Let’s acknowledge the very uncomfortable truth: most of us are unwilling participants in a massive government-industrial surveillance experiment that would cause stalker-envy in the Stasi.
On the government side, the President falls back on legalisms (“Nobody is listening to your telephone calls”) while ignoring the fact that hardware, software, and/or people are tracking and recording information from your calls, your travels, your credit card purchases, your e-mails and files, your photographs, your bills, your voice over internet calls, and more. While Mr. Obama may not technically be lying, he’s intending to deceive. Similarly, he doesn’t want any discussion on how the government’s surveillance laws are interpreted and he prefers, once again, to throw down his well-used “trust me” card.
But the “trust me” card isn’t a viable play when the reservoir of trust has run dry.
On the industry side, the internet-based companies participating in Prism (there’s also the Boundless Informant program) offer a similar treatment: tightly worded denials that are intended to mislead. And they do so with the top cover of plausible deniability and secrecy provided by (and required by) the government. (The recurring use of the phrase no “direct access to our servers” suggests the government may have participated in drafting press releases.) And chances are, we’re just starting to find out about the depth and breadth of the government-industrial surveillance complex.
But in time, the government-industrial surveillance complex is likely to become less an issue of public outrage and more of a political ‘Who can we blame?’ issue. Even before this disgrace, the President knew his “Catastrophic Presidency Fail Light” had been illuminated steadily, so his position is simple: say Congress was all briefed (Congress disagrees), the judges all signed off, and therefor assert the program is all neatly legal.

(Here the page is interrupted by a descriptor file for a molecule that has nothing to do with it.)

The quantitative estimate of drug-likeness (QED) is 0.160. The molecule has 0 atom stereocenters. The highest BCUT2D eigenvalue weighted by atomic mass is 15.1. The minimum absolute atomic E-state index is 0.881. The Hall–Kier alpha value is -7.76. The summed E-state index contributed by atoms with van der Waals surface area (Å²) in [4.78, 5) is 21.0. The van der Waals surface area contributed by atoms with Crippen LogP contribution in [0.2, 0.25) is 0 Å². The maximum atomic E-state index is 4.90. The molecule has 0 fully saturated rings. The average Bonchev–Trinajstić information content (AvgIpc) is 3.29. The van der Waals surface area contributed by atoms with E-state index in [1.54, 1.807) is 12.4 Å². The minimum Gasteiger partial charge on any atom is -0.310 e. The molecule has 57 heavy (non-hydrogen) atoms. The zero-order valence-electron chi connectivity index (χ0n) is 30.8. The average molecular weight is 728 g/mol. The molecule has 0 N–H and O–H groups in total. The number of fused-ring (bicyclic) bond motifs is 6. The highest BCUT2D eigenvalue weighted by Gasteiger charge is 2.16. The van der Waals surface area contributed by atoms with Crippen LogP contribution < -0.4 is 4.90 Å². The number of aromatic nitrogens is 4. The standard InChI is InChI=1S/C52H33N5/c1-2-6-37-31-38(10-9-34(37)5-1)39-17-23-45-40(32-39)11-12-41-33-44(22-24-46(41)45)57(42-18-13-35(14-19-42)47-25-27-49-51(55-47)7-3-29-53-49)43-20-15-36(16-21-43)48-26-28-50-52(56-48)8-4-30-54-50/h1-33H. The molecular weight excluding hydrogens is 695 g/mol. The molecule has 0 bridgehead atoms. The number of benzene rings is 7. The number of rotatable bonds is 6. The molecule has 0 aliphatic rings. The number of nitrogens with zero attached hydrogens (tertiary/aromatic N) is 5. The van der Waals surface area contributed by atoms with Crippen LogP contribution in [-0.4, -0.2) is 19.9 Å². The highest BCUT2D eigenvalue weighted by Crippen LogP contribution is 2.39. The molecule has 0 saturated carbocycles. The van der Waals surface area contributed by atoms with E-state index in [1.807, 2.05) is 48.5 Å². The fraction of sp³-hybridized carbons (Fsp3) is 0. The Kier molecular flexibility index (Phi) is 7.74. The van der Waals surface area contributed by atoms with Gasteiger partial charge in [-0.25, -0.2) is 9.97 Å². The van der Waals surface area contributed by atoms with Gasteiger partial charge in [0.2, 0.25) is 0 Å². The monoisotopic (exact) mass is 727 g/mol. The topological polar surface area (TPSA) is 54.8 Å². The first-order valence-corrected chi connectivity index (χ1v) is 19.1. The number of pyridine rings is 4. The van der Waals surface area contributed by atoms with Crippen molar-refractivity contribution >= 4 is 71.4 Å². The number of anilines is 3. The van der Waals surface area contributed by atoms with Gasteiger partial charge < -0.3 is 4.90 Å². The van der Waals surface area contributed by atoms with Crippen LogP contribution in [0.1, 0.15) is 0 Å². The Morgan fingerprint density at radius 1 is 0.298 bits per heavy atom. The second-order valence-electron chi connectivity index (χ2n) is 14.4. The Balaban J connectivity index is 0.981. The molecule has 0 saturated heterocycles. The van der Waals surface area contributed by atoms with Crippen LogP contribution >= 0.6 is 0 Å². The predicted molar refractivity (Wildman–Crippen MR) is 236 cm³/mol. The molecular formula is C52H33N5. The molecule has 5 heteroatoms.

Indeed, it may be so, but legal does not mean the surveillance state is just, proper, moral, ethical, beneficial, justified, or warranted. Those who were in the know in Congress are taking their cues from Mr. Obama and are falling back on the claim to legality, rubberstamped as it appears to be be.
So is there a solution to what appears to be a national intent-to-deceive on an unprecedented scale? A first step is to move from depression to acceptance. There are things that can be done and doing nothing would be a poor choice.
Like Soylent Green, our government (the IRS, the State Department, the Justice Department, the NSA, etc.) is made up of people. And all people are flawed, fallen creatures even as our federal government has long blown past the marginal benefits (arguable as they are) that we are said to receive. The conclusion now seems obvious: an ever bigger government creates ever bigger problems and ever bigger unintended consequences. This seems to be true whether government is promising to keep you safe (often, from yourself), employed, well-regulated, healthy, fed, educated, funded in retirement, or whatever else unkeepable promises may have been made, explicit or implicit.